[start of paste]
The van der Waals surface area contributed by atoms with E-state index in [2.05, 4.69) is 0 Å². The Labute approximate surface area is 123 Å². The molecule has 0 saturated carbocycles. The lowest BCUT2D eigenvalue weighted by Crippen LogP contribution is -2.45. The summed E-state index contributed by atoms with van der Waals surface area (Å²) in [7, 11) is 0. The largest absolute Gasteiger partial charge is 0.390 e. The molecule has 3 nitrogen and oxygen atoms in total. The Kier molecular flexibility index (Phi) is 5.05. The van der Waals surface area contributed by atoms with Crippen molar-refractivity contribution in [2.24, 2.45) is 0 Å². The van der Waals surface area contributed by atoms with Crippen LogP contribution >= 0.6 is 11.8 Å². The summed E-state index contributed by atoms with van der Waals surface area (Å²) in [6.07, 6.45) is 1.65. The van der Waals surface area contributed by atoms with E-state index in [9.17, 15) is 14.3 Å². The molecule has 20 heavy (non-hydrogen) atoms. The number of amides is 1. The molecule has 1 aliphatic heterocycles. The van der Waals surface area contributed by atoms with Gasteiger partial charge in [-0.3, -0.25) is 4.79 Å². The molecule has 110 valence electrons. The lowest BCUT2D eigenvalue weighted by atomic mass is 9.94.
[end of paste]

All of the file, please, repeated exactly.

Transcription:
The van der Waals surface area contributed by atoms with E-state index in [2.05, 4.69) is 0 Å². The Labute approximate surface area is 123 Å². The molecule has 0 saturated carbocycles. The lowest BCUT2D eigenvalue weighted by Crippen LogP contribution is -2.45. The summed E-state index contributed by atoms with van der Waals surface area (Å²) in [7, 11) is 0. The largest absolute Gasteiger partial charge is 0.390 e. The molecule has 3 nitrogen and oxygen atoms in total. The Kier molecular flexibility index (Phi) is 5.05. The van der Waals surface area contributed by atoms with Crippen molar-refractivity contribution in [2.24, 2.45) is 0 Å². The van der Waals surface area contributed by atoms with Crippen LogP contribution >= 0.6 is 11.8 Å². The summed E-state index contributed by atoms with van der Waals surface area (Å²) in [6.07, 6.45) is 1.65. The van der Waals surface area contributed by atoms with E-state index in [9.17, 15) is 14.3 Å². The molecule has 20 heavy (non-hydrogen) atoms. The number of amides is 1. The molecule has 1 aliphatic heterocycles. The van der Waals surface area contributed by atoms with Gasteiger partial charge in [-0.3, -0.25) is 4.79 Å². The molecule has 110 valence electrons. The lowest BCUT2D eigenvalue weighted by atomic mass is 9.94.